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18 May 2017

Italy is giving away historic properties for free!

'Over-tourism': Italy's unique problem

Now might be the best time to plan owning a priceless property in Italy. The government has launched a new program, Cammini e Percorsi ("paths and routes"), under which it will give away castles and villas for free.

There are over 100 properties, including monasteries and towers, waiting to be given out.

Sounds too good to be true? Not after you hear the catch.

In context

'Over-tourism': Italy's unique problem
But it's a two-way street


But it's a two-way street

Properties will be let out to those who submit plans for transforming it to a tourist destination. Applicants will have to undertake all costs themselves.

It can be a hotel or a spa, or maybe cycle shops and service points - whatever might drive up tourism.

Leases are being offered for a nine-year period. Stellar applications might get a 50-year contract though.


The dreamiest of properties in the government's list

All of the 103 properties are in remote areas: 44 on historic or religious walking trails, and 59 along cycling routes.

Chosen assets include the 11th-century Castello di Blera in Lazio, the 13th-century Castello di Montefiore in Marche, and a former school in Puglia.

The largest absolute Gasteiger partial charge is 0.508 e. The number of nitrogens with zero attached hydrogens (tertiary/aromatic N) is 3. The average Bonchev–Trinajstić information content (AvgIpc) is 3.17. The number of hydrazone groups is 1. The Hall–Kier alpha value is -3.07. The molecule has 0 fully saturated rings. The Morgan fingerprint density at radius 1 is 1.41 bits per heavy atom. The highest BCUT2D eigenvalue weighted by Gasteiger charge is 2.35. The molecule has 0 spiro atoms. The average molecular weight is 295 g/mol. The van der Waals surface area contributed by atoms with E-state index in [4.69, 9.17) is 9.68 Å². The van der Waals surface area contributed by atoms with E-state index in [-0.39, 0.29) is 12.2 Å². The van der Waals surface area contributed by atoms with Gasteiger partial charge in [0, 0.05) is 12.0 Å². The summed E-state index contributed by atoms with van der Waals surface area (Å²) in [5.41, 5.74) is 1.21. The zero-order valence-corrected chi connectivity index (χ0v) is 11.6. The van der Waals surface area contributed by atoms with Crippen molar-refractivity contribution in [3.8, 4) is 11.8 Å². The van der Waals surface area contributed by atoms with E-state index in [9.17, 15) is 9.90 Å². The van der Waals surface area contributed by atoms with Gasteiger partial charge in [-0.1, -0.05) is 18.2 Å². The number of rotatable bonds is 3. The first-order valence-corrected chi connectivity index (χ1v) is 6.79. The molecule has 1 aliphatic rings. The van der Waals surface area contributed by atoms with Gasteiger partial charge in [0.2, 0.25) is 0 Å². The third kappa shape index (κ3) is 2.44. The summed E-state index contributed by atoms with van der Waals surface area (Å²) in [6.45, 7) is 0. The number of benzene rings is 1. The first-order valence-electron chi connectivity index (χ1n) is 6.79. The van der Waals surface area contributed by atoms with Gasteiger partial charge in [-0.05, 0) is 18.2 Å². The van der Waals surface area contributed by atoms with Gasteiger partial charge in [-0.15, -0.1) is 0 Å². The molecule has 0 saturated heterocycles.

While some are along the Appian Way, some others lie nearby the Via Francigena.

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The government is killing many birds with one stone


The government is killing many birds with one stone

With this program under Italy's Strategic Tourism Plan, the government plans to ease overcrowding in conventional tourist cities like Venice and Florence while getting historic properties renovated without cost and giving a boost to tourism.

It is hoping to tap in young entrepreneurs.

If successful, another 200 properties will be added to this list.


While the rest look to boost tourism, Italy faces 'over-tourism'

This isn't the government's first attempt at checking the burgeoning tourism industry. Since two years, it has auctioned off about 30 historic lighthouses, in return for converting them into tourist spots.

Just last month, Venice said it would install people-counters at high-traffic areas to monitor the number of visitors to the city and provide real-time updates to control overcrowding.

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